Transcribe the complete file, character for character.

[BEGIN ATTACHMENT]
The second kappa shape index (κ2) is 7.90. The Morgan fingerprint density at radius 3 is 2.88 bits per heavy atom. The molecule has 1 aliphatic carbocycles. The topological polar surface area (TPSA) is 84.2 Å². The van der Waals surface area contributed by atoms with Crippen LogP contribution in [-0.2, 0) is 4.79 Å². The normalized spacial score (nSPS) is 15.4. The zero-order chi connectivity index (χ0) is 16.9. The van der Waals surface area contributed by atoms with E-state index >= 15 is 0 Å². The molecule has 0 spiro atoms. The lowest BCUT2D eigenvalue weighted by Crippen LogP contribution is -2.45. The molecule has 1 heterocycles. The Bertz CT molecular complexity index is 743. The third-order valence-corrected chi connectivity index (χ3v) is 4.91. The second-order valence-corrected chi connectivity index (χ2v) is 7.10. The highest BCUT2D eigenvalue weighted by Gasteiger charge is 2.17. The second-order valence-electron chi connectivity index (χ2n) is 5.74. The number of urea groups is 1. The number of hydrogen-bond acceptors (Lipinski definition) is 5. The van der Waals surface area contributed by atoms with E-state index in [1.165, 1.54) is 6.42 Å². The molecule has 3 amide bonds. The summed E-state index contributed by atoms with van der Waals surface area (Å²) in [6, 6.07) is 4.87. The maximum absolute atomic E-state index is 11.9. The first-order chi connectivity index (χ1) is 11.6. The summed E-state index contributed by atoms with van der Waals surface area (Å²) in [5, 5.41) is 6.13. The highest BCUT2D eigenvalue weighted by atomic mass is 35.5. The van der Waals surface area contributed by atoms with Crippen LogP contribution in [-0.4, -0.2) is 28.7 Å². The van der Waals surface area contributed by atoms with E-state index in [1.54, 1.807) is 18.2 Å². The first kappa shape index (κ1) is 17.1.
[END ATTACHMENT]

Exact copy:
The second kappa shape index (κ2) is 7.90. The Morgan fingerprint density at radius 3 is 2.88 bits per heavy atom. The molecule has 1 aliphatic carbocycles. The topological polar surface area (TPSA) is 84.2 Å². The van der Waals surface area contributed by atoms with Crippen LogP contribution in [-0.2, 0) is 4.79 Å². The normalized spacial score (nSPS) is 15.4. The zero-order chi connectivity index (χ0) is 16.9. The van der Waals surface area contributed by atoms with E-state index >= 15 is 0 Å². The molecule has 0 spiro atoms. The lowest BCUT2D eigenvalue weighted by Crippen LogP contribution is -2.45. The molecule has 1 heterocycles. The Bertz CT molecular complexity index is 743. The third-order valence-corrected chi connectivity index (χ3v) is 4.91. The second-order valence-corrected chi connectivity index (χ2v) is 7.10. The highest BCUT2D eigenvalue weighted by Gasteiger charge is 2.17. The second-order valence-electron chi connectivity index (χ2n) is 5.74. The number of urea groups is 1. The number of hydrogen-bond acceptors (Lipinski definition) is 5. The van der Waals surface area contributed by atoms with E-state index in [1.165, 1.54) is 6.42 Å². The molecule has 3 amide bonds. The summed E-state index contributed by atoms with van der Waals surface area (Å²) in [6, 6.07) is 4.87. The maximum absolute atomic E-state index is 11.9. The first-order chi connectivity index (χ1) is 11.6. The summed E-state index contributed by atoms with van der Waals surface area (Å²) in [5, 5.41) is 6.13. The highest BCUT2D eigenvalue weighted by atomic mass is 35.5. The van der Waals surface area contributed by atoms with Crippen LogP contribution in [-0.4, -0.2) is 28.7 Å². The van der Waals surface area contributed by atoms with E-state index in [1.54, 1.807) is 18.2 Å². The first kappa shape index (κ1) is 17.1.